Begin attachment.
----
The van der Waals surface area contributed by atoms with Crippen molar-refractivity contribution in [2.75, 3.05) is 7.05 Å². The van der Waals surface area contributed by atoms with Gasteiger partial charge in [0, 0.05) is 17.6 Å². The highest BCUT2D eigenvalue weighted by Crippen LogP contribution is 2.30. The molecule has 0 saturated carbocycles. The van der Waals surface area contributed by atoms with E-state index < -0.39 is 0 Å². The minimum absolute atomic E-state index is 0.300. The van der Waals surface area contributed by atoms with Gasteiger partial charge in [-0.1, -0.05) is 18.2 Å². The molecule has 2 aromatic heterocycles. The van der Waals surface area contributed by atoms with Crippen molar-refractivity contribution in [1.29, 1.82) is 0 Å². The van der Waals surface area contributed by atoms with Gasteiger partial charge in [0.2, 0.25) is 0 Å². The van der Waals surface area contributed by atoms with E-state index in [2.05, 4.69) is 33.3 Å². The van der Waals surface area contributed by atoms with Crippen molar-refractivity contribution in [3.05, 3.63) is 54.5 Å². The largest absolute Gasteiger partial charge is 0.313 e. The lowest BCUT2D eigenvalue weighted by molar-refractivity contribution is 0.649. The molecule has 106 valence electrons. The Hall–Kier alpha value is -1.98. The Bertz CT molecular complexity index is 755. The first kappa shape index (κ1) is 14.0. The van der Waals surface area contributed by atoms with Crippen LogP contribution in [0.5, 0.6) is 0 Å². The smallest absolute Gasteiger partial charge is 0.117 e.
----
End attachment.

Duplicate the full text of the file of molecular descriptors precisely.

The van der Waals surface area contributed by atoms with Crippen molar-refractivity contribution in [2.75, 3.05) is 7.05 Å². The van der Waals surface area contributed by atoms with Gasteiger partial charge in [0, 0.05) is 17.6 Å². The highest BCUT2D eigenvalue weighted by Crippen LogP contribution is 2.30. The molecule has 0 saturated carbocycles. The van der Waals surface area contributed by atoms with E-state index < -0.39 is 0 Å². The minimum absolute atomic E-state index is 0.300. The van der Waals surface area contributed by atoms with Gasteiger partial charge in [-0.1, -0.05) is 18.2 Å². The molecule has 2 aromatic heterocycles. The van der Waals surface area contributed by atoms with Crippen molar-refractivity contribution in [1.29, 1.82) is 0 Å². The van der Waals surface area contributed by atoms with Gasteiger partial charge in [0.2, 0.25) is 0 Å². The van der Waals surface area contributed by atoms with E-state index in [2.05, 4.69) is 33.3 Å². The van der Waals surface area contributed by atoms with Crippen molar-refractivity contribution in [3.05, 3.63) is 54.5 Å². The largest absolute Gasteiger partial charge is 0.313 e. The lowest BCUT2D eigenvalue weighted by molar-refractivity contribution is 0.649. The molecule has 106 valence electrons. The Hall–Kier alpha value is -1.98. The Bertz CT molecular complexity index is 755. The first kappa shape index (κ1) is 14.0. The van der Waals surface area contributed by atoms with Crippen LogP contribution in [0.5, 0.6) is 0 Å². The smallest absolute Gasteiger partial charge is 0.117 e.